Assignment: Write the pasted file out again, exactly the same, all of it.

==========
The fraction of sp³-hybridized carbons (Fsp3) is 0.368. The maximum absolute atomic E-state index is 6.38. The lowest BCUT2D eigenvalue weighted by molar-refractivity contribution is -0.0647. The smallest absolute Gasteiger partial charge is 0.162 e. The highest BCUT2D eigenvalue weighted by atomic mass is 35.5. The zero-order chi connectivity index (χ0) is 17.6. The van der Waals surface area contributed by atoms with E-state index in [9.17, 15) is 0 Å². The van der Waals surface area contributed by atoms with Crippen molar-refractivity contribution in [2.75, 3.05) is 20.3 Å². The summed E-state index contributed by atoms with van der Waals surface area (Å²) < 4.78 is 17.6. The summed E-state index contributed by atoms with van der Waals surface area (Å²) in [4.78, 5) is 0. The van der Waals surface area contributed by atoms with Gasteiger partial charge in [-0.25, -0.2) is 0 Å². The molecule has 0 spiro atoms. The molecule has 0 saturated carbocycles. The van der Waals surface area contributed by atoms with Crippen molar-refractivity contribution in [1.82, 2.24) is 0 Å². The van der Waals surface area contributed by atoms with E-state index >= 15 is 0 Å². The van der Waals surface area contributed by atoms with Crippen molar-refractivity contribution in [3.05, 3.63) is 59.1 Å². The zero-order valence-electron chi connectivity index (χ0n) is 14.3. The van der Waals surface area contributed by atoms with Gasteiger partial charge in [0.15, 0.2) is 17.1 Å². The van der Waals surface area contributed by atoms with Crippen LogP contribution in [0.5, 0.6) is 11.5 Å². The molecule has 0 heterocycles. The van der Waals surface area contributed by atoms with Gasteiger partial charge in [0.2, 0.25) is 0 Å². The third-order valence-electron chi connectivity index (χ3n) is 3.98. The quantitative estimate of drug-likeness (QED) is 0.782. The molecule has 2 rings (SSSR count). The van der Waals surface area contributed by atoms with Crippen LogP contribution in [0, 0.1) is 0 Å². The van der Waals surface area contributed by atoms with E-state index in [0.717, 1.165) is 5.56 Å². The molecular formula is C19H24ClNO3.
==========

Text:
The fraction of sp³-hybridized carbons (Fsp3) is 0.368. The maximum absolute atomic E-state index is 6.38. The lowest BCUT2D eigenvalue weighted by molar-refractivity contribution is -0.0647. The smallest absolute Gasteiger partial charge is 0.162 e. The highest BCUT2D eigenvalue weighted by atomic mass is 35.5. The zero-order chi connectivity index (χ0) is 17.6. The van der Waals surface area contributed by atoms with E-state index in [9.17, 15) is 0 Å². The van der Waals surface area contributed by atoms with Crippen molar-refractivity contribution in [2.75, 3.05) is 20.3 Å². The summed E-state index contributed by atoms with van der Waals surface area (Å²) < 4.78 is 17.6. The summed E-state index contributed by atoms with van der Waals surface area (Å²) in [4.78, 5) is 0. The van der Waals surface area contributed by atoms with Gasteiger partial charge in [-0.25, -0.2) is 0 Å². The molecule has 0 spiro atoms. The molecule has 0 saturated carbocycles. The van der Waals surface area contributed by atoms with Crippen molar-refractivity contribution in [1.82, 2.24) is 0 Å². The van der Waals surface area contributed by atoms with E-state index >= 15 is 0 Å². The van der Waals surface area contributed by atoms with Crippen molar-refractivity contribution in [3.05, 3.63) is 59.1 Å². The zero-order valence-electron chi connectivity index (χ0n) is 14.3. The van der Waals surface area contributed by atoms with Gasteiger partial charge in [0.15, 0.2) is 17.1 Å². The van der Waals surface area contributed by atoms with Crippen LogP contribution in [0.5, 0.6) is 11.5 Å². The molecule has 0 heterocycles. The van der Waals surface area contributed by atoms with Gasteiger partial charge in [0.2, 0.25) is 0 Å². The third-order valence-electron chi connectivity index (χ3n) is 3.98. The quantitative estimate of drug-likeness (QED) is 0.782. The molecule has 2 rings (SSSR count). The van der Waals surface area contributed by atoms with Crippen LogP contribution in [0, 0.1) is 0 Å². The van der Waals surface area contributed by atoms with E-state index in [0.717, 1.165) is 5.56 Å². The molecular formula is C19H24ClNO3.